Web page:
There's no doubt that the industrial automation sector has had a disappointing 2015. Falling oil prices have pressured capital spending in the upstream oil industry, and slowing industrial growth -- not least in emerging markets -- created caution in industrial capital spending. That said, Rockwell Automation (ROK 0.87%) has notably outperformed peers such as Emerson Electric (EMR 0.63%) and ABB Ltd. (ABBN.Y -1.10%). Let's look at why, and examine whether Rockwell's stock can outperform in 2016.
All three companies have lowered earnings and sales expectations as the year has progressed, so it's not as if Rockwell has managed to particularly outperform on that front. For example, Emerson Electric started its fiscal year (which ends in September) predicting underlying sales growth of 4% to 5%, only to finish its year with a 2% decline in underlying sales. Meanwhile, in ABB's third-quarter results, given in October, the company lowered its 2015-2020 annual revenue growth target to a range of 3% to 6%, from a range of 4% to 7% previously, and reported a whopping 12% decline in like-for-like orders.
Conditions were hardly much better at Rockwell. The company's fiscal year ends in September, and its full-year organic sales growth of 1.1% was significantly below its target of 2.5% to 6.5% given at the start of its year. Moreover, Rockwell's full-year 2016 outlook saw CEO Keith Nosbusch forecasting flat to negative 4% sales growth and citing customer caution with "capital expenditures and operating spending."
In fact, as a pure-play industrial automation business, Rockwell is arguably more exposed to headwinds from the industrial sector. Emerson also sells network power solutions, climate technology, and commercial and residential solutions, while ABB also sells into the utility and transportation markets.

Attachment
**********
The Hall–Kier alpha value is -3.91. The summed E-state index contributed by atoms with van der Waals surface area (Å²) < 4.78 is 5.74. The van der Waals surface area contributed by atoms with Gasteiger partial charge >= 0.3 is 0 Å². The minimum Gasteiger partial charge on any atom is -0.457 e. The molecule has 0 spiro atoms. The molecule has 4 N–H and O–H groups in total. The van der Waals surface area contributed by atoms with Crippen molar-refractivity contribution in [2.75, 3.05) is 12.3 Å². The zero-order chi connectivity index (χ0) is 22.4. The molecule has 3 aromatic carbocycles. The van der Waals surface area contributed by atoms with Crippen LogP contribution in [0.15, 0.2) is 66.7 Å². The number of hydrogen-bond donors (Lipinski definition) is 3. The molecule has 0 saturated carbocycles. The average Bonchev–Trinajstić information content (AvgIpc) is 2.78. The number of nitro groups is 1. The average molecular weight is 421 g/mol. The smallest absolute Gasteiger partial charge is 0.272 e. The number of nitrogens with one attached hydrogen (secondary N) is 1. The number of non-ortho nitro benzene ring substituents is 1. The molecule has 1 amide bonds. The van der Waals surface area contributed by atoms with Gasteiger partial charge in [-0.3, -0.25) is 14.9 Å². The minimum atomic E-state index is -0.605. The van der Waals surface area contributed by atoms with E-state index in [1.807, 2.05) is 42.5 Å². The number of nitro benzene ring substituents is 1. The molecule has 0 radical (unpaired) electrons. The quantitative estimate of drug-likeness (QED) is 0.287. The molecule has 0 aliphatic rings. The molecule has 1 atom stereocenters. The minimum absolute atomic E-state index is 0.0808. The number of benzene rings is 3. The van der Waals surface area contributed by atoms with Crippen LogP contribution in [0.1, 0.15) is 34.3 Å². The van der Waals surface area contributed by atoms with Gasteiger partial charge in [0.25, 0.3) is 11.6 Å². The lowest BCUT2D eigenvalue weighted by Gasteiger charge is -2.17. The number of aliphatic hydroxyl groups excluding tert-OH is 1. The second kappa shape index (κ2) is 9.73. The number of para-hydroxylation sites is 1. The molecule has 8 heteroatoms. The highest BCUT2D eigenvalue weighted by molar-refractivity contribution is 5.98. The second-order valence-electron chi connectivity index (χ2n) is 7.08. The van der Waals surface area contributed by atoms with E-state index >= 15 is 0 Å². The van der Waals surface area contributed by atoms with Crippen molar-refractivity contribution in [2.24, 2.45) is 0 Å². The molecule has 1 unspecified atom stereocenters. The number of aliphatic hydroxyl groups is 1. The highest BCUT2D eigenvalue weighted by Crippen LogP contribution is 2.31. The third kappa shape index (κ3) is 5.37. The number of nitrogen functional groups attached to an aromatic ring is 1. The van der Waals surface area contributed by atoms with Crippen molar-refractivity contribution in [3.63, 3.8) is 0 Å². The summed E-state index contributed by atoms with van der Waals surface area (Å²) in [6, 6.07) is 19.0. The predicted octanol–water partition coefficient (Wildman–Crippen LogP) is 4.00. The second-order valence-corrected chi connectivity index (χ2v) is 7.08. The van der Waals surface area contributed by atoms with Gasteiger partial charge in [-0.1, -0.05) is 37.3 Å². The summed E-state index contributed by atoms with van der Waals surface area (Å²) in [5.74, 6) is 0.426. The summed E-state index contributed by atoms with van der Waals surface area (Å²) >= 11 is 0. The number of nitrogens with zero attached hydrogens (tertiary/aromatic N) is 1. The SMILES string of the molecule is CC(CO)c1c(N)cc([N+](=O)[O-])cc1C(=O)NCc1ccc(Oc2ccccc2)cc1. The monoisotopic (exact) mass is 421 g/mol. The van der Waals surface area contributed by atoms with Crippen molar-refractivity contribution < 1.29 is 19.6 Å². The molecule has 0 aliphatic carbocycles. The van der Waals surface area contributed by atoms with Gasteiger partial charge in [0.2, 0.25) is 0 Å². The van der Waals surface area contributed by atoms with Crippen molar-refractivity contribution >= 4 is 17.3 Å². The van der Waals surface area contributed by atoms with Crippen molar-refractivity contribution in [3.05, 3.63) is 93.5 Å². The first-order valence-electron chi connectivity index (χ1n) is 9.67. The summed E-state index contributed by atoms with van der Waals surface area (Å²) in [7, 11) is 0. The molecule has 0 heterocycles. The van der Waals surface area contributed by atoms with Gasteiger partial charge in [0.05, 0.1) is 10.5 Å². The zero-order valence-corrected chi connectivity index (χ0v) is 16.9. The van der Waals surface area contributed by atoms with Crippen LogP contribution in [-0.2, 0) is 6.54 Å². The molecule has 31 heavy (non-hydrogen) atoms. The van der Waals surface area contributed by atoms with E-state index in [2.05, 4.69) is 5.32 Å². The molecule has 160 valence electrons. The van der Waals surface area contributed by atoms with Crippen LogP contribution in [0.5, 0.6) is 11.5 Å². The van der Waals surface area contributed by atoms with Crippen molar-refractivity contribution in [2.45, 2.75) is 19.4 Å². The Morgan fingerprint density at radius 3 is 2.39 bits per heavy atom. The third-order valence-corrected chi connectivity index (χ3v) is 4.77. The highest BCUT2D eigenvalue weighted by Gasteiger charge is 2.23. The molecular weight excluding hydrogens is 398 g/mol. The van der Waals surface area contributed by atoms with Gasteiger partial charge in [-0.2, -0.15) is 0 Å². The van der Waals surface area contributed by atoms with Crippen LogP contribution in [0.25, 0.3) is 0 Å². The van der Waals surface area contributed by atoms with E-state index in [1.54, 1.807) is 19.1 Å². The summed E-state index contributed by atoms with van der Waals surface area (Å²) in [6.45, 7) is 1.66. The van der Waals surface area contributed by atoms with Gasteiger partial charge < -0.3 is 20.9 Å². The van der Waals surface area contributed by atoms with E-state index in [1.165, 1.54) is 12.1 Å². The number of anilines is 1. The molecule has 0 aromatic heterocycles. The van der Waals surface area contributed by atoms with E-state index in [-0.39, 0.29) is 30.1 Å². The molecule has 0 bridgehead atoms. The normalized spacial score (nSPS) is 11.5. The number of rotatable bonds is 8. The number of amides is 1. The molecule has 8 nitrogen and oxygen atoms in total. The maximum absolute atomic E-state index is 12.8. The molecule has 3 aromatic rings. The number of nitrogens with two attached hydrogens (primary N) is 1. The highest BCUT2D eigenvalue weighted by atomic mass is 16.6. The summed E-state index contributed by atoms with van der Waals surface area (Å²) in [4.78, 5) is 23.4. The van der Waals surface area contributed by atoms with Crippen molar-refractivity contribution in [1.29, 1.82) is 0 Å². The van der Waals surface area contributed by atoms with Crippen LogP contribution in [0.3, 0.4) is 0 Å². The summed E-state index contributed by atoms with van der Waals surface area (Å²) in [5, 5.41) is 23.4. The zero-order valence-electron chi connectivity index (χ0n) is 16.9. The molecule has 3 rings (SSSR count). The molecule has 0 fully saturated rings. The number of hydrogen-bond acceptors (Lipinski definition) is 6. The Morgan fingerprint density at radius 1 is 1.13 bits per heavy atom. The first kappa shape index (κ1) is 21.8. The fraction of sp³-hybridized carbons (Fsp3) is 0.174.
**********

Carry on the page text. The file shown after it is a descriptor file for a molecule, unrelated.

Indeed, a look at valuation suggests Rockwell's valuation premium has increased over its peers'. I'm using enterprise value (market cap plus net debt) compared to earnings before interest, tax, depreciation, and amortization, because it's a more useful way to compare companies with different debt levels.
So why does Rockwell trade at a traditional premium?
Two possible (somewhat related) reasons:
- Rockwell is increasingly being seen as a way to play the Industrial Internet of Things, or IIOT.
- It's attractive as a potential takeover target.
IIOT simply refers to what Rockwell calls the "Connected Enterprise," whereby industrial equipment is married with monitoring and controlling software -- usually with Internet-enabled devices. IIOT is relevant in the solutions provided to customers -- think of sensors on a General Electric turbine that monitor performance -- and also within the manufacturing operations of an industrial company itself. This is where Rockwell comes in.
Rockwell's sensors, controls, and software architecture help companies integrate hardware with software while collecting data that can enhance productivity -- a key benefit in a slow-growing economy where manufacturers are finding revenue growth hard to achieve.
All of this only increases the potential for Rockwell to be a takeover target. For example, Rockwell could increase ABB's presence in the U.S. and be complementary to Emerson's more hardware-heavy industrial automation solutions. Moreover, GE is refocusing on its industrial business, with its Industrial Internet being a key focus, and a deal for Rockwell has previously been discussed in the analyst community. Honeywell is also on the acquisition trail, and the company has also been mentioned as a potential suitor.
Can Rockwell continue to outperform its peers?
Rockwell is as exposed as its peers to capital spending trends in the near term, but it obviously has long-term secular growth prospects. Moreover, even if the industrial economy deteriorates in the next few years, then companies will come under pressure to boost top-line growth through acquisitions.
Furthermore, Rockwell is cheaply rated on a free cash flow basis.
And it has an industry-leading return on invested capital, or ROIC (net income divided by invested capital).
In other words, an acquirer is likely to boost free cash flow generation and increase its ROIC, and that's without factoring in any synergies from cost savings or cross-selling. A combination of long-term IIOT prospects and takeover potential are underpinning the stock's valuation, and in my view are likely to do so in 2016 as well.